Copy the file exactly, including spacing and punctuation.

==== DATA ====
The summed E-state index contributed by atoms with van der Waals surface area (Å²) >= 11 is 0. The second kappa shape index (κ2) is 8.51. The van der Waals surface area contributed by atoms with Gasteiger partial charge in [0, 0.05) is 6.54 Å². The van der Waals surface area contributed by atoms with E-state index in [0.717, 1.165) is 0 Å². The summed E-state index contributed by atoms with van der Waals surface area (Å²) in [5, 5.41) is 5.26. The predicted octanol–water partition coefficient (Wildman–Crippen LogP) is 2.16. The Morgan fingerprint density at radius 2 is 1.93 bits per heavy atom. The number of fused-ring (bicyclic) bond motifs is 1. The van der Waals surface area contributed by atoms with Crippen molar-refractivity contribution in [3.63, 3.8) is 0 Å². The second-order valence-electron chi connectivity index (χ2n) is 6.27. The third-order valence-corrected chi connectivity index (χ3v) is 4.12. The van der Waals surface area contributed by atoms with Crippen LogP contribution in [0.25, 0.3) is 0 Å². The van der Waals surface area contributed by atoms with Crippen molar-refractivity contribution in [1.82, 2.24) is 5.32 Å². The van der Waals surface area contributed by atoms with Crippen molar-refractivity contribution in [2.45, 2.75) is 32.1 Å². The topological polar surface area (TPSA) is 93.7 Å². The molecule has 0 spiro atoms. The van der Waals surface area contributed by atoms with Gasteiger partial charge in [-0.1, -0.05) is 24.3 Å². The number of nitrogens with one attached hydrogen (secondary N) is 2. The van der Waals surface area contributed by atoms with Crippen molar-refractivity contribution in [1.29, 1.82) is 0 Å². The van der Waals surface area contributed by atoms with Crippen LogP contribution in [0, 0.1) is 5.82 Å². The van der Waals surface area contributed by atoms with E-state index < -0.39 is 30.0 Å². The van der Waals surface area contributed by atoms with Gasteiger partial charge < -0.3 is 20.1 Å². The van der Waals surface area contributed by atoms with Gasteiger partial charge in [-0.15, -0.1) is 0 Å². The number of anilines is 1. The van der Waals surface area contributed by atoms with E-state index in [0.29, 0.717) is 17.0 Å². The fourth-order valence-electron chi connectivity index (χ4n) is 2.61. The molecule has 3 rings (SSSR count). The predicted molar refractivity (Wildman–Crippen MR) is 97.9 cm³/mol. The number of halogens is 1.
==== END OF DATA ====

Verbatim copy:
The summed E-state index contributed by atoms with van der Waals surface area (Å²) >= 11 is 0. The second kappa shape index (κ2) is 8.51. The van der Waals surface area contributed by atoms with Gasteiger partial charge in [0, 0.05) is 6.54 Å². The van der Waals surface area contributed by atoms with E-state index in [0.717, 1.165) is 0 Å². The summed E-state index contributed by atoms with van der Waals surface area (Å²) in [5, 5.41) is 5.26. The predicted octanol–water partition coefficient (Wildman–Crippen LogP) is 2.16. The Morgan fingerprint density at radius 2 is 1.93 bits per heavy atom. The number of fused-ring (bicyclic) bond motifs is 1. The van der Waals surface area contributed by atoms with Crippen molar-refractivity contribution in [3.63, 3.8) is 0 Å². The second-order valence-electron chi connectivity index (χ2n) is 6.27. The third-order valence-corrected chi connectivity index (χ3v) is 4.12. The van der Waals surface area contributed by atoms with Crippen LogP contribution in [0.25, 0.3) is 0 Å². The van der Waals surface area contributed by atoms with Crippen molar-refractivity contribution in [1.82, 2.24) is 5.32 Å². The van der Waals surface area contributed by atoms with Crippen molar-refractivity contribution in [2.45, 2.75) is 32.1 Å². The topological polar surface area (TPSA) is 93.7 Å². The molecule has 0 spiro atoms. The van der Waals surface area contributed by atoms with Gasteiger partial charge in [-0.1, -0.05) is 24.3 Å². The number of nitrogens with one attached hydrogen (secondary N) is 2. The van der Waals surface area contributed by atoms with Crippen molar-refractivity contribution in [1.29, 1.82) is 0 Å². The van der Waals surface area contributed by atoms with Crippen LogP contribution in [0, 0.1) is 5.82 Å². The van der Waals surface area contributed by atoms with E-state index < -0.39 is 30.0 Å². The van der Waals surface area contributed by atoms with Gasteiger partial charge < -0.3 is 20.1 Å². The van der Waals surface area contributed by atoms with Gasteiger partial charge in [-0.15, -0.1) is 0 Å². The number of anilines is 1. The van der Waals surface area contributed by atoms with E-state index in [0.29, 0.717) is 17.0 Å². The fourth-order valence-electron chi connectivity index (χ4n) is 2.61. The molecule has 3 rings (SSSR count). The predicted molar refractivity (Wildman–Crippen MR) is 97.9 cm³/mol. The number of halogens is 1.